the birds won’t chirp in your trees,

and the children won’t play in your streets.


the wind will be still,

and the sea will be calm,



for the breeze and the waves,

that once carried your tales of wonder,

are too shy to carry your tragedy.



Beirut, O Phoenix,

hear me well,


when the Lebanese awaken,

we won’t be on our balconies,

listening to Fairouz,

and drinking our coffee.

We’ll be on your cracked streets,

clearing the debris

of what once were our homes,

Cleaning the ground soaked with blood.

We will rebuild you,

my dear Beirut.

Your towers will be raised high,

your streets will be lit up,

and your spirit resuscitated,

with your undying persistence.

We will bring you back to life.



Beirut, O Mother,

The sun will rise, and the birds will sing,

The wind will blow, even stronger than before,

Your scars will tell the story,

of a resistant city,

and a striving generation.



My love to you remains eternal,

And eternal I hope you’ll be.




  Ali Hachem is a 20-year-old marketing student, translator, and hobbyist writer who has spent his entire life in Beirut. At the time of the explosion, Ali was at his friend’s apartment in Bchara El Khoury, only a few minutes away from the blast. He wrote this poem as a symbol of love and sorrow towards his beloved city, Beirut.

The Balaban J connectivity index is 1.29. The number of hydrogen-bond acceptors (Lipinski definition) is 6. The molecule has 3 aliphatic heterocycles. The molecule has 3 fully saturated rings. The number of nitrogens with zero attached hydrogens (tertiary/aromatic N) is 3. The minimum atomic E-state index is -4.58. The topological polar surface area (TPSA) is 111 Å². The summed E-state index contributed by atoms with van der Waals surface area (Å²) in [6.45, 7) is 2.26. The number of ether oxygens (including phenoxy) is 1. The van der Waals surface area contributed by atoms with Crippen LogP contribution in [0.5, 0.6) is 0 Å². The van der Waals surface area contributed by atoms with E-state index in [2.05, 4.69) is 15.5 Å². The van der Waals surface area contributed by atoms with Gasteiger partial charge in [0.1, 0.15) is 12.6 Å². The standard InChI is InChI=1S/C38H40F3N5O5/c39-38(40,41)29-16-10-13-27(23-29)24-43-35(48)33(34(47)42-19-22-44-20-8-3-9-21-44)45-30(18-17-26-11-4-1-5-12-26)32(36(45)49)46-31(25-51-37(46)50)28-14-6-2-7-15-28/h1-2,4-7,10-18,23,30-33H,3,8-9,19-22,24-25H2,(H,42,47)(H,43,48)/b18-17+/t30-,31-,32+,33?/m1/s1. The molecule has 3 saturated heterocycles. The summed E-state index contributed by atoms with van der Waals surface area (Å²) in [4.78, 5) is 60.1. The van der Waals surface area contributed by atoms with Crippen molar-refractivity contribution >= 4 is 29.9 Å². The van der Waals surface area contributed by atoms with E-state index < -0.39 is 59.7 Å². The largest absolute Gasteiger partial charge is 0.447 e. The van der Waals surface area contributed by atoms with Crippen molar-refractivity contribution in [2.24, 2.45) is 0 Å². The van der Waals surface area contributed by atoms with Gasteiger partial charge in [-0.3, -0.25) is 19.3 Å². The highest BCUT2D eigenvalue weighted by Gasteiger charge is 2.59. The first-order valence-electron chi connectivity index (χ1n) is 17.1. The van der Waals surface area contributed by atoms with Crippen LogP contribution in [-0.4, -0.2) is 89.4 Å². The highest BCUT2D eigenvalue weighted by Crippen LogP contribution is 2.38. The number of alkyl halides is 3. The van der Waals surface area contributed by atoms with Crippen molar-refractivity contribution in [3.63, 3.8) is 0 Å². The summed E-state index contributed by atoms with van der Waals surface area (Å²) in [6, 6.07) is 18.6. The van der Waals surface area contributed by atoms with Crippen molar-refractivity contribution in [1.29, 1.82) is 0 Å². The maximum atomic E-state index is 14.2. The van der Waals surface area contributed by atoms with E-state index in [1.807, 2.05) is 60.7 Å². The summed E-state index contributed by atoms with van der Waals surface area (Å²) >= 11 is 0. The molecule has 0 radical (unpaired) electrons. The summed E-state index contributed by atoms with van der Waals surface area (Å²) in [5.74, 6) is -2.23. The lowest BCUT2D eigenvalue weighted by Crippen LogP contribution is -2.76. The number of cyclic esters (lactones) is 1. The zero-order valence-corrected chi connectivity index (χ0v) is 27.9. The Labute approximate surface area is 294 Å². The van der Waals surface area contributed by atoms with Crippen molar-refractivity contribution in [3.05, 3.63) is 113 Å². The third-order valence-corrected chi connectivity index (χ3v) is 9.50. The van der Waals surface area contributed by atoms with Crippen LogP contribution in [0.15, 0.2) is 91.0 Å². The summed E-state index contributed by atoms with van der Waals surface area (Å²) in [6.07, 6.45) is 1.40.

August Fourth by Leya Dagher



August fourth, what a soar-

6:07 pm, it felt like the very end.

I did not feel nor hear it for I am abroad on the other end.

But while the news was on, it hit me hard:

Should I be crying? Should I be raving? Should I make sure my loved ones are breathing?

It has been almost 2 weeks and I am still hurting.

It is shocking to some that my heart is still not healing.

My emotions are intertwining, everything is twisting.

The explosion burst through the television screen and busted me,

made me want to scream WHY THEM NOT ME?

Oh God, please have mercy,

Beirut and its people have nothing left but sunlight and sea,

my people lack their basic rights,

our government robbed all, even the city lights.

Our government stole our rights without letting us put up a fight.

Corona is a drawback, but our inept rulers kick harder back,

in their own bubble while our beautiful city is yet under the rubble.



But Beirut is ours to revive,

and it will rise.




 Leya Dagher is a 19-year-old girl American Lebanese who moved back to America in January to finish her education in nursing school. Albeit physically distant, Leya left her heart in Lebanon. She wishes to return after completing her degree to help rebuild her country. She was abroad at the time of the explosion, but it hit her soul as hard as it would have done, were she in Beirut.





  Welcome to Carpe Diem, Annahar's new literary section featuring prose and poetry- old and new, published or hiddaen within the nooks of unveiled pages of Lebanese writers. We welcome all contributions with the caveat that the section hopes to see rawness and authenticity in thought and emotion. Please send inquiries to Carpe Diem’s executive editor [email protected]